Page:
Originally: Rice to Visit Haiti Tomorrow in Bid to Boost Reform
Sept. 26 (Bloomberg) — U.S. Secretary of State Condoleezza Rice will visit Haiti tomorrow to encourage political and economic reforms ahead of presidential and legislative elections scheduled for Nov. 20.
“Her visit will underscore U.S. support for Haiti’s upcoming elections and its ongoing process of political and economic reform,” State Department spokesman Sean McCormack said in a statement in Washington.
Rice is scheduled to meet during her one-day visit with leaders of Haiti’s interim government and members of the UN Nations Stabilization Mission there.
The United Nations force of roughly 7,600 has been trying to restore security and stability to the violence-plagued, poor nation since an armed rebellion early last year led to the fleeing of President Jean-Bertrand Aristide.
“A high-level pep talk from Secretary Rice could help encourage government and civil society to bolster the electoral commission” in Haiti, said James Morrell, executive director of the Haiti Democracy Project, an independent Washington-based research group.
Morrell said half of Haiti’s 4.5 million eligible voters have registered, even as the electoral commission has “been dragging its feet” with regard to overall election preparation.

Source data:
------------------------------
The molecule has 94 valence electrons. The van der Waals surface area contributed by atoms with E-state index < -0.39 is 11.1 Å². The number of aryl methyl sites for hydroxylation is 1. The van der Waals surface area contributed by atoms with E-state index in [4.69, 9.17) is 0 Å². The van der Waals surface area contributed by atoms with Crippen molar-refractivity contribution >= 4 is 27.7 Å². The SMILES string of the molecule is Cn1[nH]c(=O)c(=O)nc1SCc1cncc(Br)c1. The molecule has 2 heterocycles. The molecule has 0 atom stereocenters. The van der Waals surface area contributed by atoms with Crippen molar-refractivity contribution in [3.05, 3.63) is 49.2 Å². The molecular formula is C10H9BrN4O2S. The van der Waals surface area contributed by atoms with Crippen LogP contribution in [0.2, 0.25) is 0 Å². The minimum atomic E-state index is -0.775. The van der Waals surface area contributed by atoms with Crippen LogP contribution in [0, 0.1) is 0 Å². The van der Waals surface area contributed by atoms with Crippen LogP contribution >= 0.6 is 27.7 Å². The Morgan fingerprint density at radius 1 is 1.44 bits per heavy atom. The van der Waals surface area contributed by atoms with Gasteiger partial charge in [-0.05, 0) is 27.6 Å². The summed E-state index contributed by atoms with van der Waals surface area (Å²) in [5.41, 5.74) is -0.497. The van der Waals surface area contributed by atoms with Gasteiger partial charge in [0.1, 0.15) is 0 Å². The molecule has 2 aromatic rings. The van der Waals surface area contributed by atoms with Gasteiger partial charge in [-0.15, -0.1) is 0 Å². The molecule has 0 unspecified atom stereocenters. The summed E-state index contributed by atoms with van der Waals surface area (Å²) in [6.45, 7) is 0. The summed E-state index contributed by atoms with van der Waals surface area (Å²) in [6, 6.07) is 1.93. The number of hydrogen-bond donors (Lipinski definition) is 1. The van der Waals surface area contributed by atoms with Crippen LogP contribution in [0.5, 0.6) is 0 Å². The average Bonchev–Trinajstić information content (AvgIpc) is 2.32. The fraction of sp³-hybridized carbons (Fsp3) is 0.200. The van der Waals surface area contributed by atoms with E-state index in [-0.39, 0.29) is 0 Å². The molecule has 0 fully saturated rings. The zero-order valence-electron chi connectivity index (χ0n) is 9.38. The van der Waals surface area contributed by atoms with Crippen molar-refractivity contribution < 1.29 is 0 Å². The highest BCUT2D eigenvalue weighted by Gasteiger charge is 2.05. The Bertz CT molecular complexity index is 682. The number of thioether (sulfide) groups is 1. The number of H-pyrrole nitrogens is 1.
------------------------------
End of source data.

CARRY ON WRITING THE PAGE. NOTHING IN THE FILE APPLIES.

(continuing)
Election observers have expressed concerns the election could be plagued by fraud and a lack of transparency. The last elections were in 2000 and were heavily criticized by election observers.
Peter Hakim, president of the Inter-American Dialogue, a Washington-based policy analysis group, said Rice’s visit coincides with a period when “violence has diminished somewhat.”
“It suddenly seems a bit brighter,” Hakim said. He said crime had dropped in recent weeks largely because “the UN has taken a more aggressive position on security.” Elections were postponed three times because of violent gang attacks.
Gerard Latortue, prime minister of the transitional government, is to turn over power to elected leaders on Feb. 7, 2006.
Morrell said a high-level U.S. focus on Haiti is necessary because, “otherwise, you start sending a message of benign neglect again.” Rice’s trip “is a very good piece of news,” he added.